Friday, 2 May 2014

Human Again

Real endorsement on a calorie-counting website: "‘I can honestly say that finding this website has been the best thing to happen to me in my life’ – Maggie Bailey" (name has been changed).
‘Tell us how much this website means to you, Maggie. In your own words,’ says an oleaginous daytime TV presenter with a loud tie. He sets his face to ‘earnest’.
Maggie dabs at the corner of her eye with a handkerchief. ‘Well, Bob,’ she says, brokenly, ‘my life just felt empty, you know?’
LIFE FELT EMPTY, says a caption under her face.
‘Mmm.’ Bob moves his head in an ellipse, somewhere between a nod and a shake. Leans toward her slightly.
‘I mean, I felt like I was – nothing,’ she continues. ‘Nothing seemed to matter.’
‘You must have felt something, Maggie. How about your wedding day?’
‘Nothing, Bob.’
‘Your children? How about your dog?’
‘No, Bob. I felt nothing.’ She sobs. ‘I was a shell, an emotionless, unfeeling shell.’
MAGGIE: I WAS A SHELL, says a caption, flashed on the screen.
‘Is it because' – here he turns to the camera - 'you were fat?’
Back to Maggie. Silence. She sniffs, dabs again with the handkerchief.
‘It was, Bob. It was.’
Close up to concerned figure in the audience, shaking head in silent sympathy.
A still image of a slightly more rotund Maggie is shown on the screen. FAT, it says.
‘We feel for you, Maggie. We really do. But tell us about what changed.’
A smile wavers under the tears. She puts her handkerchief down in her lap.
‘I found, Bob.’ The smile becomes radiant.
‘You did?’ Knowing glance to the camera. ‘Tell us about it, Maggie. Take your time.’
‘Well, I remember it like it was yesterday. My husband had just gone outside to shoot some chickens. My children – well, those who were left anyway – were wrestling in the yard. I turned on my computer, checking my eBay auction. I was bidding on a deep fat fryer and an AK-47 at the time. And then, as if by magic, there it was.’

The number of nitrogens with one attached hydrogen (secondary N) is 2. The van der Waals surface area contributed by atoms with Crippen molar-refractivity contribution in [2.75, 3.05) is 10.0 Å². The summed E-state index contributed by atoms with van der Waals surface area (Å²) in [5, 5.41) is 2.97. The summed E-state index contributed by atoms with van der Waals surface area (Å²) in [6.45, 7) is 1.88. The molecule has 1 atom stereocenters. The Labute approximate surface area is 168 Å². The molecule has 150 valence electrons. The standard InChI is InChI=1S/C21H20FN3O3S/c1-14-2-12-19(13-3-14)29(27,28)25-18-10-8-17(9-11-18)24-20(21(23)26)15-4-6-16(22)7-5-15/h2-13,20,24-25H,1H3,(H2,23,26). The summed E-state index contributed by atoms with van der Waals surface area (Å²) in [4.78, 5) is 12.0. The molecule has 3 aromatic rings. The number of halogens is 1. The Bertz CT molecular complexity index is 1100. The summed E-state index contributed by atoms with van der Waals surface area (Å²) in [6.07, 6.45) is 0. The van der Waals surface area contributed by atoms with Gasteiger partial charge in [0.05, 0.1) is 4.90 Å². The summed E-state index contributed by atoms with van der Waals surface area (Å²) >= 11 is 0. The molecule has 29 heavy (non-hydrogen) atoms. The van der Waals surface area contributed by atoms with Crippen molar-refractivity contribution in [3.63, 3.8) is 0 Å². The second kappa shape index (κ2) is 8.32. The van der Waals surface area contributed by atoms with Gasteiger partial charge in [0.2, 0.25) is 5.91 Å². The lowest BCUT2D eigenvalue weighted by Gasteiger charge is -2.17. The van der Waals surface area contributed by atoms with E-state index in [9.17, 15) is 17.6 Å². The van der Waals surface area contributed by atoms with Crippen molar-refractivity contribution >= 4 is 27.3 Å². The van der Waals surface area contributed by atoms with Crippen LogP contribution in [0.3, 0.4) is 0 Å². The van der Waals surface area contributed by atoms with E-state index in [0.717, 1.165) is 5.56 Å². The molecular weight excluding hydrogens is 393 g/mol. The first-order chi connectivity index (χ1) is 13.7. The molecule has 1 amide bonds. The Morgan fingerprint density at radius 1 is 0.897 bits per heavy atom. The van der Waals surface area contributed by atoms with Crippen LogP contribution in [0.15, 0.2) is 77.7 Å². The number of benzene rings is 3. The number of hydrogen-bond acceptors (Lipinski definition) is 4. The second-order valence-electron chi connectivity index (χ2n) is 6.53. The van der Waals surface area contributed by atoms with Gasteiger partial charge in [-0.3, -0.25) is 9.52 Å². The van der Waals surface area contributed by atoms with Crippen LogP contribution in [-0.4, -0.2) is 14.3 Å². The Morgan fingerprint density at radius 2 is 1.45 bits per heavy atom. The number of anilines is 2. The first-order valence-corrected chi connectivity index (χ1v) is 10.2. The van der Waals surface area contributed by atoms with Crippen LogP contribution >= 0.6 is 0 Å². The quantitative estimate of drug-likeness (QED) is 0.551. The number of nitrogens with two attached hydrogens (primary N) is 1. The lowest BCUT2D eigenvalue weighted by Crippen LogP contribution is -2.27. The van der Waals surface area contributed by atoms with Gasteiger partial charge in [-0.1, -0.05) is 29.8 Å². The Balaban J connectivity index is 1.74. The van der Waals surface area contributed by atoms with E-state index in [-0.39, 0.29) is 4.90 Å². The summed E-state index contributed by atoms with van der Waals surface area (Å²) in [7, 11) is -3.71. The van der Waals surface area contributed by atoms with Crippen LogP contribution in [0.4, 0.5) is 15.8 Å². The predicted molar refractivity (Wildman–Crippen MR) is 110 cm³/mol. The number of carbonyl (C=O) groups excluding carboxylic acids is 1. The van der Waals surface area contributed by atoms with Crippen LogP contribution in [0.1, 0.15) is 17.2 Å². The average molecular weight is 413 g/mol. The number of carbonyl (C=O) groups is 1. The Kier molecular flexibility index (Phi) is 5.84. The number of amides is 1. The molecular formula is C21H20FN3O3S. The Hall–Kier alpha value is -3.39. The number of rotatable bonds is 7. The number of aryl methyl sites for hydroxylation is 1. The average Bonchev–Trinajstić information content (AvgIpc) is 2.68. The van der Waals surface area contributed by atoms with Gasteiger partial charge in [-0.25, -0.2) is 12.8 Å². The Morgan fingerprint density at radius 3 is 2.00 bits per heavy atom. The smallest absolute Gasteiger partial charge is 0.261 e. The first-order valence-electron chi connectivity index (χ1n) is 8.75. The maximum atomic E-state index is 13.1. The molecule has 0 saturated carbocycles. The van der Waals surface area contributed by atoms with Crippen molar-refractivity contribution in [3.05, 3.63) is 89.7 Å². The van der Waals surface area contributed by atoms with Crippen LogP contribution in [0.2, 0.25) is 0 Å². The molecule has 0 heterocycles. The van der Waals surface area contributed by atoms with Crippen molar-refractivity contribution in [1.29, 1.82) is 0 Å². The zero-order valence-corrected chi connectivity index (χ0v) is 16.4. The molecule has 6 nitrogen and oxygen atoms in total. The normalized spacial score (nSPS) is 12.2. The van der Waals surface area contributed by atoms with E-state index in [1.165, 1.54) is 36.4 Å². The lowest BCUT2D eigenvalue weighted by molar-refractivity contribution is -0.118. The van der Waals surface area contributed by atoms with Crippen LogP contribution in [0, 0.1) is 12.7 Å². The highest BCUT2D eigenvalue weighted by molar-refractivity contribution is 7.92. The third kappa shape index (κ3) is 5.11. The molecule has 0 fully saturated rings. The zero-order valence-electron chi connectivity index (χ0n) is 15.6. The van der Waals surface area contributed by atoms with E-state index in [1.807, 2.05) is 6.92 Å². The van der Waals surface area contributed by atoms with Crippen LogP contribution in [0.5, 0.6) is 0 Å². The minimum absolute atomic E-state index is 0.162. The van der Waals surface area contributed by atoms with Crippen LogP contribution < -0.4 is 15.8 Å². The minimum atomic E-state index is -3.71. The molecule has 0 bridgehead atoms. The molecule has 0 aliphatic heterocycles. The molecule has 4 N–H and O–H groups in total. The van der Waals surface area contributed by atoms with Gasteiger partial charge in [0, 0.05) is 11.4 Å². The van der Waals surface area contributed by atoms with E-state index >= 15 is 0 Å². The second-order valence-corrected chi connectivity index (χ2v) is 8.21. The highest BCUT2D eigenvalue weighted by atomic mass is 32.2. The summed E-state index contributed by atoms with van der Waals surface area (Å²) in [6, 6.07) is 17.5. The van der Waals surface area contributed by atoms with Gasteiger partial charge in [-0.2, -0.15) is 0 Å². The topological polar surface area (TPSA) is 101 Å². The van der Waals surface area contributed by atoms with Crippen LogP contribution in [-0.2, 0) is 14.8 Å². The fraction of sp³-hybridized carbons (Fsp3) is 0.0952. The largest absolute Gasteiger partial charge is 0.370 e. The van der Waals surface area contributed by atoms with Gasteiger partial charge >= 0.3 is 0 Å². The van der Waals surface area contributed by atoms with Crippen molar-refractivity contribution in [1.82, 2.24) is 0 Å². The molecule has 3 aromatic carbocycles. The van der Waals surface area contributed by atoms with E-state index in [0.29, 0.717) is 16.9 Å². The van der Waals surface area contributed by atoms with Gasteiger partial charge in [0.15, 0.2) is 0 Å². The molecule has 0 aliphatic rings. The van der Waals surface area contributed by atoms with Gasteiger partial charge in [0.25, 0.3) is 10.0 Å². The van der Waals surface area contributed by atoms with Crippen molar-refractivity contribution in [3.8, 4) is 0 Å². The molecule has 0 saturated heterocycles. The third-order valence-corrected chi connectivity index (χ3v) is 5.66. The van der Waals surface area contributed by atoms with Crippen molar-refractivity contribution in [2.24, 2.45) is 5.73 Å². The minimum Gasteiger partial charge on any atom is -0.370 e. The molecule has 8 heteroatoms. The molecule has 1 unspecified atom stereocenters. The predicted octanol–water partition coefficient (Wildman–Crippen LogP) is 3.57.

Concerned audience member is now smiling rapturously.
Bob grins. ‘There it was.’ Shakes head at camera, avuncular now. ‘How about that.’
‘Oh Bob, it was magical.’ Maggie clasps her hands in reverence. ‘I had this sense that everything was going to be different. I started counting calories with their online guide, trying some of their handy recipes, and after just a few months, oh Bob…’      
‘What happened after a few weeks, Maggie?’
‘I wasn’t fat any more.’
Spontaneous applause. Somebody cheers. She looks around in gratitude.
‘That website was the best thing that ever happened to me, in my whole life,’ she says. 
‘Of course it was.’ Bob nods, magnanimous, lets the audience have its moment. ‘Of course it was, Maggie. Tell us about it.’
‘Oh it changed everything, Bob. I began to love and esteem others. My IQ shot up by fifty points. I started to behave in accordance with moral codes. And all because of’
HUMAN AGAIN, says the caption.
‘Well, that’s an incredible story, Maggie. Thank you for sharing.’
He turns back to the camera, resets face to ‘informative but supportive’. A scrolling marquee appears on the bottom of the screen, advertising the website.
‘To all you folks at home who are struggling, just like Maggie was, log on to today. You don’t have to settle, folks. Live the life you were meant to live.’
His wife joins him on stage. Stands mutely, smiling vacantly. They clasp hands as the credits roll.

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